The 2009 MotoGP calendar is far from over, yet a few teams have already begun to lock in their rider lineups for 2010—lineups that don’t include teams’ present riders, putting them in the unenviable position of riding on borrowed time until they can find another saddle to fill. Some riders have already signaled their intention to leave and ride elsewhere next year, while much of the remaining rider shuffling will hang in the balance until one particular factory rider announces where he will be riding next year.
Will we see superbike-style...
Will we see superbike-style production-based 1000cc engines in MotoGP next year?
Of perhaps more importance is a self-imposed deadline next weekend on the MotoGP manufacturer’s association (MSMA) to come up with a counter-proposal to Dorna CEO Carmelo Ezpeleta’s pseudo-mandate to help solve the problem of sagging MotoGP grid numbers. The lease price for a MotoGP machine is so high that even with sponsorship money, the numerous satellite teams would not be able to sustain their racing effort over the course of the season without substantial financial assistance from Dorna. Unless the MSMA can come up with a plan to lease 800cc engines instead of complete motorcycles to private teams (allowing them to use prototype chassis of their own choice/design), Ezpeleta has stated he will propose that 1000cc production-based engines be made legal for the class, albeit with restrictions to keep them from exceeding the power of the 800cc prototype engines, along with requirements that prototype chassis be used. The manufacturers have agreed that the current MotoGP racing financial model is unsustainable in the foreseeable economy, but they have been resistant to leasing out engines because of cost, labor, and proprietary design concerns. They will need to come up with an answer for Ezpeleta, however, because if Ezpeleta’s reaction to Michelin and Bridgestone’s dawdling on his threat to impose a spec tire rule two years ago is any indication, you can be sure the 1000cc-production-based engine rule will go through.
After three seasons, one MotoGP...
After three seasons, one MotoGP victory (the only one by a Suzuki GSV-R rider) and a total of seven podium finishes, Chris Vermeulen will be looking for greener pastures in '10.
Latest rider signing news comes from Suzuki, where racing website www.crash.net
has reported that Chris Vermeulen will be leaving the factory Rizla Suzuki MotoGP team at season’s end. The team has already announced the signing of rising 250cc star Alvaro Bautista for 2010, and with Grand Prix veteran Loris Capirossi hinting that he will stay with the team next year, it was looking increasingly likely that Vermeulen would be left out in the cold. The former World Supersport champion is the only person to have won a MotoGP race with the GSV-R (at the wet Le Mans race in ‘07), but he and the rest of the team have struggled with a traction and acceleration deficit the past couple of years, with the affable Australian finishing on the podium with the Suzuki a total of seven times in his three seasons with the squad. No sign where he might be headed, and although he wants to remain in MotoGP, a WSB ride might be in the cards for next year.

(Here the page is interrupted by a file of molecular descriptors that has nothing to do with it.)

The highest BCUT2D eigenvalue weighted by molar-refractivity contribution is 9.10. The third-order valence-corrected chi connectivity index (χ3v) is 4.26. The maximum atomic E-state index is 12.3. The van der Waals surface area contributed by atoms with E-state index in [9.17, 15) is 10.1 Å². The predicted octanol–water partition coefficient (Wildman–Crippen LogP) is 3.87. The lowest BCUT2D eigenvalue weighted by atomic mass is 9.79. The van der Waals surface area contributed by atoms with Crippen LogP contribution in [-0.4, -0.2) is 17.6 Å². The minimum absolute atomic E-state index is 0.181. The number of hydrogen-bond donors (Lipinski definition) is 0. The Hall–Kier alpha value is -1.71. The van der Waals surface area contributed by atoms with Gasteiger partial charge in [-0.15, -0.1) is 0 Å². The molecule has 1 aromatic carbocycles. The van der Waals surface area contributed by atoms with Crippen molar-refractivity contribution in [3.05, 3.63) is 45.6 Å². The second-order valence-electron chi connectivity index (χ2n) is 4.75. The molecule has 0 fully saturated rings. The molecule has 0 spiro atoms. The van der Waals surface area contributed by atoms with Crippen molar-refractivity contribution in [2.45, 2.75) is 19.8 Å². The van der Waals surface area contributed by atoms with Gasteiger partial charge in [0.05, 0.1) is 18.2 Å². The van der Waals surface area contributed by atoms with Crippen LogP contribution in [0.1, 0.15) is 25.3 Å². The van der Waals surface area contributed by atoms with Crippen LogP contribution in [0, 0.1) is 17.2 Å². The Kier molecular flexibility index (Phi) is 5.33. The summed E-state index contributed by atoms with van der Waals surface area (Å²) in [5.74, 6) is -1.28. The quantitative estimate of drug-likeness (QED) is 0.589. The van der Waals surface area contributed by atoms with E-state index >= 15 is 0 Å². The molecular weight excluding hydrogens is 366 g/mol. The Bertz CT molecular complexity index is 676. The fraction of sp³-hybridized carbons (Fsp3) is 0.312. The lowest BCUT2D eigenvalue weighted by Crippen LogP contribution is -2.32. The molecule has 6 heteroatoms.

Most of the MotoGP paddock...
Most of the MotoGP paddock is waiting to see where Lorenzo is headed before making their moves. His management says an announcement will be made at Indy.
Much of the MotoGP musical chairs happening right now is hinging upon the decision of Fiat Yamaha rider Jorge Lorenzo (Valentino Rossi’s teammate), whose contract expires at the end of this year. Lorenzo and his management are pushing for a new contract that approaches the very substantial compensation afforded Rossi, which is said to be near $17 million a year. Regardless of the depressed economic conditions, Yamaha MotoGP team boss Masao Furusawa said that isn’t going to happen from his end. There was talk of Lorenzo going to Repsol Honda, until the new chief of HRC, Tetsuo Suzuki, announced at Brno that the company had reached “basic agreements” with its current riders Dani Pedrosa and Andrea Dovisioso (even though Pedrosa has denied that he has agreed to anything or signed a contract) for next year. Attention is now focused on Ducati, who have reportedly offered a contract rumored to be anywhere from $3.5 million to $7 million a year, surely more than what current employer Yamaha is offering. The decision will be announced at Indy next weekend, according to his manager Marcos Hirsch.
Much speculation surrounds...
Much speculation surrounds the 3-race midseason "sabbatical" taken by Casey Stoner after the Donington Park race. Some are wondering if he is suffering from motivational issues as well.